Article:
This weekend, I have been busy migrating a customer from their on premise system (UNIX based mail Server) to Office 365. I have done this many times, but ran into some interesting issues due to the Domain registrar they are using (Plusnet).
The first thing I noticed was the fact that the MX records pointed to Plusnet’s own mail servers, which the on premise server connected to via POP3 to collect mail.
Gotcha #1 – Plusnet do not have any capability to add TXT or SRV records either (more on this later) via the console or through support. These leaves creating an MX record as the only way of being able to verify the domain to Office 365. This comes with a curve ball too – to add the necessary MX record, you have to change an option in the Plusnet control panel that effectively turns off the ability to collect mail via POP3 :
This clearly leaves you at risk of losing emails etc, so we have to verify the domain and set up the correct MX records for Office 365 in a timely fashion.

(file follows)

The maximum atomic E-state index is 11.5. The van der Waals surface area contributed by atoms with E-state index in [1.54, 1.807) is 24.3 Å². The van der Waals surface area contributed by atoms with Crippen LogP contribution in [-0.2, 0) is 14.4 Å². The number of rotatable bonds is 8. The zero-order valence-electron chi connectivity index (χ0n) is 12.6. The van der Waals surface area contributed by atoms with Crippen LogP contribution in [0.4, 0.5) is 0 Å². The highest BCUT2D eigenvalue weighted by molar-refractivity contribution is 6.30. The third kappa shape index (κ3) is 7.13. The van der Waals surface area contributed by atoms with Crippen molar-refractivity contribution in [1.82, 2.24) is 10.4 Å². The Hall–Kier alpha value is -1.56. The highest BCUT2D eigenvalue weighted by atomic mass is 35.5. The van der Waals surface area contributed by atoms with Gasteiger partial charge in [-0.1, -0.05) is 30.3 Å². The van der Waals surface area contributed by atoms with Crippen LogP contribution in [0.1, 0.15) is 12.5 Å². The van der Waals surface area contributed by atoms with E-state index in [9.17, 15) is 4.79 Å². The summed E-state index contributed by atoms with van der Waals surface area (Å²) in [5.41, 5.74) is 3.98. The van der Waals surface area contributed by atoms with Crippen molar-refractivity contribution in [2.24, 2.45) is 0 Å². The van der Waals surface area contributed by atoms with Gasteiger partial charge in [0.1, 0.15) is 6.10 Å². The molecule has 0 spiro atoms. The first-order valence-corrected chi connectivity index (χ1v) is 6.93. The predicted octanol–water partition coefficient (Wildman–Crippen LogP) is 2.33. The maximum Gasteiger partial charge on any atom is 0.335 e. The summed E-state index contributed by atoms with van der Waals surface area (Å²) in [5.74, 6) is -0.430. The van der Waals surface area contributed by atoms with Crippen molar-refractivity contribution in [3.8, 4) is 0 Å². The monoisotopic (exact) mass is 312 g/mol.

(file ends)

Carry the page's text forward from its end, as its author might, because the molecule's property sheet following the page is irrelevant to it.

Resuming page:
Gotcha #2 – Plusnet only appear to propagate DNS changes every 12 hours.. So I advise you do this over a weekend!
Ok, so lets add the record for domain verification:
leave the left field blank, and note the trailing dot on the end of the record.. Now wait. For a long time..
Whilst you wait, you may want to consider finding a new host for you domain name. Why? Plusnet do not allow you to add TXT records, essential for adding SPF, DMARC and DKIM records – without these, you are at risk of having your emails rejected by some domains, and may well end up on blacklists. Spammers could also easily use your domain for spoofing. If you are in any way concerned about your mail reputation, I would strongly suggest you find another registrar (I use Heartinternet, 1and1 and Names.co.uk – there are plenty of others)
Once you have verified your domain, you will need to add the real MX and CNAME records for Office, and wait again for DNS to propagate.
add the MX record as before, with the left field blank, and the right field should look like this yourdomain-com.mail.protection.outlook.com. set the priority etc as per the Microsoft suggested values.
add the CNAME records as shown below, again, noting the trailing dot.
Congratulations! Once DNS has propagated, mail should now be flowing through the Office 365 mail servers, and you should be able to now use the migration wizard in the Exchange admin centre to migrate your emails across.
I use mxtoolbox and Whatsmydns for checking the status of DNS records.